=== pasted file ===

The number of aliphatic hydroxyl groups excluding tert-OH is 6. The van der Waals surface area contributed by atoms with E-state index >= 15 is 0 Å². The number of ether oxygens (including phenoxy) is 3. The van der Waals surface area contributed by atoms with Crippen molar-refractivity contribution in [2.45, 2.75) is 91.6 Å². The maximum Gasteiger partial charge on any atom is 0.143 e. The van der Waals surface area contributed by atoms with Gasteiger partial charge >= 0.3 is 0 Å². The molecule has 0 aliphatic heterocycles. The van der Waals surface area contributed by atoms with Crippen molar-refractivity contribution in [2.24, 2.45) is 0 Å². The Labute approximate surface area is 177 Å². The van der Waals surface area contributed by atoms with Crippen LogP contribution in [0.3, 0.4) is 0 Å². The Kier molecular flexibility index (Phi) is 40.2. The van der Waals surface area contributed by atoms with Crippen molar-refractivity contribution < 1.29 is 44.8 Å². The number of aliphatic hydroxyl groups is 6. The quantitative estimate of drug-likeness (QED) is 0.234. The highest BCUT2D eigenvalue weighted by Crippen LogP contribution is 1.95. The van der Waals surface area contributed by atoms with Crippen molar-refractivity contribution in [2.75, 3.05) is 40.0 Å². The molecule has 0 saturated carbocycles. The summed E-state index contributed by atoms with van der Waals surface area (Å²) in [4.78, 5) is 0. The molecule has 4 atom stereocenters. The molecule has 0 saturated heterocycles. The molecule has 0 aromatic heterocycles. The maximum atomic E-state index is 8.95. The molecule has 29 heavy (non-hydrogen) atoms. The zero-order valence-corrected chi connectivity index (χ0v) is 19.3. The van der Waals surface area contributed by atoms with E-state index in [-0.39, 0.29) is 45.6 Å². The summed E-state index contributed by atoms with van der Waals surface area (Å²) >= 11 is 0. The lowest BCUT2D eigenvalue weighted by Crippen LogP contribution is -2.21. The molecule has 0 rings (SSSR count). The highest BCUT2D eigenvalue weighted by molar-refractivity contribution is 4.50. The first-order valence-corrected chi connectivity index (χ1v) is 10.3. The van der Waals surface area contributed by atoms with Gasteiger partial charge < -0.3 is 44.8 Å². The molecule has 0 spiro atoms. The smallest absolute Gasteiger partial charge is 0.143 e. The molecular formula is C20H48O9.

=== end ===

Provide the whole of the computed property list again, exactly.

The number of aliphatic hydroxyl groups excluding tert-OH is 6. The van der Waals surface area contributed by atoms with E-state index >= 15 is 0 Å². The number of ether oxygens (including phenoxy) is 3. The van der Waals surface area contributed by atoms with Crippen molar-refractivity contribution in [2.45, 2.75) is 91.6 Å². The maximum Gasteiger partial charge on any atom is 0.143 e. The van der Waals surface area contributed by atoms with Gasteiger partial charge >= 0.3 is 0 Å². The molecule has 0 aliphatic heterocycles. The van der Waals surface area contributed by atoms with Crippen molar-refractivity contribution in [2.24, 2.45) is 0 Å². The Labute approximate surface area is 177 Å². The van der Waals surface area contributed by atoms with Crippen LogP contribution in [0.3, 0.4) is 0 Å². The Kier molecular flexibility index (Phi) is 40.2. The van der Waals surface area contributed by atoms with Crippen molar-refractivity contribution < 1.29 is 44.8 Å². The number of aliphatic hydroxyl groups is 6. The quantitative estimate of drug-likeness (QED) is 0.234. The highest BCUT2D eigenvalue weighted by Crippen LogP contribution is 1.95. The van der Waals surface area contributed by atoms with Crippen molar-refractivity contribution in [2.75, 3.05) is 40.0 Å². The molecule has 0 saturated carbocycles. The summed E-state index contributed by atoms with van der Waals surface area (Å²) in [4.78, 5) is 0. The molecule has 4 atom stereocenters. The molecule has 0 saturated heterocycles. The molecule has 0 aromatic heterocycles. The maximum atomic E-state index is 8.95. The molecule has 29 heavy (non-hydrogen) atoms. The zero-order valence-corrected chi connectivity index (χ0v) is 19.3. The van der Waals surface area contributed by atoms with E-state index in [-0.39, 0.29) is 45.6 Å². The summed E-state index contributed by atoms with van der Waals surface area (Å²) >= 11 is 0. The lowest BCUT2D eigenvalue weighted by Crippen LogP contribution is -2.21. The molecule has 0 rings (SSSR count). The highest BCUT2D eigenvalue weighted by molar-refractivity contribution is 4.50. The first-order valence-corrected chi connectivity index (χ1v) is 10.3. The van der Waals surface area contributed by atoms with Gasteiger partial charge < -0.3 is 44.8 Å². The molecule has 0 spiro atoms. The smallest absolute Gasteiger partial charge is 0.143 e. The molecular formula is C20H48O9.